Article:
How Women’s History Month Started

Did you know that March is Women’s History Month? Here at OneEighty, we love the opportunity to celebrate the amazing accomplishments women have made—both in historical settings and in individual recovery situations. But women’s history hasn’t always received much recognition.

Women’s History Month has its roots in Women’s Day, an event that was first held in New York City in 1909 in recognition of the one year anniversary of women’s labor protests. While Women’s Day was soon observed in many European countries, things didn’t progress much in Ohio or the rest of the United States until the 1970s.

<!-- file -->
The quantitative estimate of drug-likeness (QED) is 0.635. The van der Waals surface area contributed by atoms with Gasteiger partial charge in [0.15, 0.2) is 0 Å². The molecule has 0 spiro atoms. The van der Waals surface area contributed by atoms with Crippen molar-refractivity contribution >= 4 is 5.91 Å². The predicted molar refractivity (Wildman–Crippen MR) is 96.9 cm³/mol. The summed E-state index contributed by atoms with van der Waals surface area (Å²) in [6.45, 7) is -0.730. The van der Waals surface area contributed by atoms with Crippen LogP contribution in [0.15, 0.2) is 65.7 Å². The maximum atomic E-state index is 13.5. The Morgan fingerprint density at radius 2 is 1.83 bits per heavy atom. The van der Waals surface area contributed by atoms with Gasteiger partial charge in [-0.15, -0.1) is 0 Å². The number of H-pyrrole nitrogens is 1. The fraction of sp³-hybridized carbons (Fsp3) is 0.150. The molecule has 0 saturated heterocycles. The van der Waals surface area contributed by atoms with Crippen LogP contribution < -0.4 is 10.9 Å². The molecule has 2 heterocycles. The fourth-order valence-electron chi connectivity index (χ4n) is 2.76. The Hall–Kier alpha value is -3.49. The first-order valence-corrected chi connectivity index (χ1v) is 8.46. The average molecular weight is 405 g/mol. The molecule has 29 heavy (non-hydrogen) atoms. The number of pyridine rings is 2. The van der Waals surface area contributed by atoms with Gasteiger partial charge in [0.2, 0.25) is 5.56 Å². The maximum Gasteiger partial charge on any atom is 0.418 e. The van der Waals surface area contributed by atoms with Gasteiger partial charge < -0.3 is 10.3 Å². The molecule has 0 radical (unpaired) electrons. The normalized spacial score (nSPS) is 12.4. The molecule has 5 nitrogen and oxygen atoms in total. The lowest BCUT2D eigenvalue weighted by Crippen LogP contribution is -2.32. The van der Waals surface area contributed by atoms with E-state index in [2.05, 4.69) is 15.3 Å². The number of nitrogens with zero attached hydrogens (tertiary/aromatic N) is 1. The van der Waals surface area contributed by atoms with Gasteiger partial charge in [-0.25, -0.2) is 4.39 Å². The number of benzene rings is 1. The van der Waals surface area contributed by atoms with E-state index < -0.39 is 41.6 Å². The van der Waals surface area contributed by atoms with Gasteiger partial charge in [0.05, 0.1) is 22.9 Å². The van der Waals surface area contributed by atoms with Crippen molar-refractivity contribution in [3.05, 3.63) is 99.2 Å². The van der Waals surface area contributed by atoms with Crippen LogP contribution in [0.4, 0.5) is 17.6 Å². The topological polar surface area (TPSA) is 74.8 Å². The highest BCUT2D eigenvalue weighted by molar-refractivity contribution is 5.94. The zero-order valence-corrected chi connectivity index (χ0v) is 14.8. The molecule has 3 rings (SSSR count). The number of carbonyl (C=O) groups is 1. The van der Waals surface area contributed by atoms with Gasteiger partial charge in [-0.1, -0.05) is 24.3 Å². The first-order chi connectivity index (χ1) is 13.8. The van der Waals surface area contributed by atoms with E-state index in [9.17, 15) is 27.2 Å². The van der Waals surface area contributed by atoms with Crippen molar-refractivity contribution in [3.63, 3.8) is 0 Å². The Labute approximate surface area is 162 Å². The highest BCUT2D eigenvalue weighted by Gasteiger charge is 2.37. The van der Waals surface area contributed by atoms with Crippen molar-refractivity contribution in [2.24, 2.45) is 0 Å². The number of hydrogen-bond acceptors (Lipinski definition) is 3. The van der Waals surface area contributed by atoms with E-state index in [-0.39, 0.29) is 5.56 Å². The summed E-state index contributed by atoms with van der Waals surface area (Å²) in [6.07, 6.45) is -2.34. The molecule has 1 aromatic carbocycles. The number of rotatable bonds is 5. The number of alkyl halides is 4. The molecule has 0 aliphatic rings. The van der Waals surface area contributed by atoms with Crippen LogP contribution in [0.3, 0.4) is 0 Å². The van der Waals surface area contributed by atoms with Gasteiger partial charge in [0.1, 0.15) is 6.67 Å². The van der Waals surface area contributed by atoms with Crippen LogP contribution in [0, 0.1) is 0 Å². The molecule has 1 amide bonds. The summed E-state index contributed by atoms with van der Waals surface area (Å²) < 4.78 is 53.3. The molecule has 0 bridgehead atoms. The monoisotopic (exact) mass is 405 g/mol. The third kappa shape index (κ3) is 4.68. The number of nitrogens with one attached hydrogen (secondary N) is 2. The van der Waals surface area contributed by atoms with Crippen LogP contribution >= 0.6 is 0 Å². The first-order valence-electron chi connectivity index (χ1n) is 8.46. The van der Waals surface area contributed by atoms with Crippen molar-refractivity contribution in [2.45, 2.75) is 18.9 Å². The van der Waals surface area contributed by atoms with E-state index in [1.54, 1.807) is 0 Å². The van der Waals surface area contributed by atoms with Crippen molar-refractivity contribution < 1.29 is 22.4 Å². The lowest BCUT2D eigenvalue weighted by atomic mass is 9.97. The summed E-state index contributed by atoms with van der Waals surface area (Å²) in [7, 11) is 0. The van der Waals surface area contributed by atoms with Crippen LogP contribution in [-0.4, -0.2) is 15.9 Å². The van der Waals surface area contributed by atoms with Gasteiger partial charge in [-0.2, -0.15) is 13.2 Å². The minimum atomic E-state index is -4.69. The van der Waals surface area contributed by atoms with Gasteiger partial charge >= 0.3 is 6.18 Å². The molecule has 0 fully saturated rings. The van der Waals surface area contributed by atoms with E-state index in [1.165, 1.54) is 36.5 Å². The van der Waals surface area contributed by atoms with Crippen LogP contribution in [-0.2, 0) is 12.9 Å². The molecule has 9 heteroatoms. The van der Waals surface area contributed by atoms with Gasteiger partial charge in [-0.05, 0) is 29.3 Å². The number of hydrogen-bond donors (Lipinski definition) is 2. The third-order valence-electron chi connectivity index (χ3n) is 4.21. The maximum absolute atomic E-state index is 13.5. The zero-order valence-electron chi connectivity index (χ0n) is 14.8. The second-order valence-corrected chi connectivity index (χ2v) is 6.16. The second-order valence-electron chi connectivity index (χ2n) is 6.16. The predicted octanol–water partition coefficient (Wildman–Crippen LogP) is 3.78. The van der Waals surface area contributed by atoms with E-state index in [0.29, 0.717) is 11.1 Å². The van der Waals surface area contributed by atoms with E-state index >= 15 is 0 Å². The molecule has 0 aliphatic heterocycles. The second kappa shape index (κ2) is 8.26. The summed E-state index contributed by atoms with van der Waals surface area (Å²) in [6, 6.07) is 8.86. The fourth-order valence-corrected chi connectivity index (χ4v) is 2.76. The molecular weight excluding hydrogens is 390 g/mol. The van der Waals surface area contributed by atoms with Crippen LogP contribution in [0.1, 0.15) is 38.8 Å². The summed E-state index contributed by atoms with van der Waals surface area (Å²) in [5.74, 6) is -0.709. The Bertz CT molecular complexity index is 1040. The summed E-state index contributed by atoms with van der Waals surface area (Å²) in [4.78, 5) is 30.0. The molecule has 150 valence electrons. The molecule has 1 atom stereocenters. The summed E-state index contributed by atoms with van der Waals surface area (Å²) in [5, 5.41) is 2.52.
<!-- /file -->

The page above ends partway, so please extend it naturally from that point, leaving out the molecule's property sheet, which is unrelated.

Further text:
In 1978, a group in California decided to create Women’s History Week in an attempt to highlight the many contributions women have made throughout history—especially since many history books at the time almost entirely ignored these contributions. The event was quite popular, with school essay contests, special presentations, and even a parade.

The event gained enough recognition that in 1980, President Jimmy Carter established the first official nationwide Women’s History Week (which went from March 2-8). The idea continued to grow, and some areas began implementing month long celebrations. Eventually, Women’s History Month was officially passed by Congress in 1987.

Just like women can make great strides in recovery, so too has our country improved its recognition of women’s historical contributions. But there’s still progress to be made! Make sure you help others learn about women’s history during this month!